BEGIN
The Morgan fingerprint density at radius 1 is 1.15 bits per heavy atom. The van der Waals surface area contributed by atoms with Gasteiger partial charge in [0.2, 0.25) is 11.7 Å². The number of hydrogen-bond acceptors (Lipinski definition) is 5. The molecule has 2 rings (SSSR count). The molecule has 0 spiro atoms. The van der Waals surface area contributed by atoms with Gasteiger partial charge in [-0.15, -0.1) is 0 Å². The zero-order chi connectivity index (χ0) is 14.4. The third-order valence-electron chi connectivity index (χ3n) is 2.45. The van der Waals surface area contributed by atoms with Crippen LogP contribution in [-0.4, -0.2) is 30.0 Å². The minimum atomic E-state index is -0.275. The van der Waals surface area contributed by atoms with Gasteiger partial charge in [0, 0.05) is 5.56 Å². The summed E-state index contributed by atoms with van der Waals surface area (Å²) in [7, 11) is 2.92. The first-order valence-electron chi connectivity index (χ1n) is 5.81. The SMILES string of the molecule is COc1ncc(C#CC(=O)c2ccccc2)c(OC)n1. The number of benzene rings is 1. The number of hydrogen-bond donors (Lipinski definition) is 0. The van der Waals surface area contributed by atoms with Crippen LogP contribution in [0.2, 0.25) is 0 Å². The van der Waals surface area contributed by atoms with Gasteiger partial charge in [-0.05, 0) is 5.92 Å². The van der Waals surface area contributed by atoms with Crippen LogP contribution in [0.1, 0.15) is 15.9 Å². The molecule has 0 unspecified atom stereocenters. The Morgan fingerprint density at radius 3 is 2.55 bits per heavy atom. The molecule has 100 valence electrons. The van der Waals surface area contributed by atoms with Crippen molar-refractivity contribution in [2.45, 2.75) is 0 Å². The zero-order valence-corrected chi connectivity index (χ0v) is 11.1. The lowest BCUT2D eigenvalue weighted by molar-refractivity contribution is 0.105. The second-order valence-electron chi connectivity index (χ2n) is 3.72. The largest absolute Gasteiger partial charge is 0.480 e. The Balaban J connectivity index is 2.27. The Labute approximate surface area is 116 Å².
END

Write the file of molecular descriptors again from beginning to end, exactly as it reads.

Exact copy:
The Morgan fingerprint density at radius 1 is 1.15 bits per heavy atom. The van der Waals surface area contributed by atoms with Gasteiger partial charge in [0.2, 0.25) is 11.7 Å². The number of hydrogen-bond acceptors (Lipinski definition) is 5. The molecule has 2 rings (SSSR count). The molecule has 0 spiro atoms. The van der Waals surface area contributed by atoms with Gasteiger partial charge in [-0.15, -0.1) is 0 Å². The zero-order chi connectivity index (χ0) is 14.4. The third-order valence-electron chi connectivity index (χ3n) is 2.45. The van der Waals surface area contributed by atoms with Crippen LogP contribution in [-0.4, -0.2) is 30.0 Å². The minimum atomic E-state index is -0.275. The van der Waals surface area contributed by atoms with Gasteiger partial charge in [0, 0.05) is 5.56 Å². The summed E-state index contributed by atoms with van der Waals surface area (Å²) in [7, 11) is 2.92. The first-order valence-electron chi connectivity index (χ1n) is 5.81. The SMILES string of the molecule is COc1ncc(C#CC(=O)c2ccccc2)c(OC)n1. The number of benzene rings is 1. The number of hydrogen-bond donors (Lipinski definition) is 0. The van der Waals surface area contributed by atoms with Crippen LogP contribution in [0.2, 0.25) is 0 Å². The van der Waals surface area contributed by atoms with Gasteiger partial charge in [-0.05, 0) is 5.92 Å². The van der Waals surface area contributed by atoms with Crippen LogP contribution in [0.1, 0.15) is 15.9 Å². The molecule has 0 unspecified atom stereocenters. The Morgan fingerprint density at radius 3 is 2.55 bits per heavy atom. The molecule has 100 valence electrons. The van der Waals surface area contributed by atoms with Crippen molar-refractivity contribution in [2.45, 2.75) is 0 Å². The zero-order valence-corrected chi connectivity index (χ0v) is 11.1. The lowest BCUT2D eigenvalue weighted by molar-refractivity contribution is 0.105. The second-order valence-electron chi connectivity index (χ2n) is 3.72. The largest absolute Gasteiger partial charge is 0.480 e. The Balaban J connectivity index is 2.27. The Labute approximate surface area is 116 Å².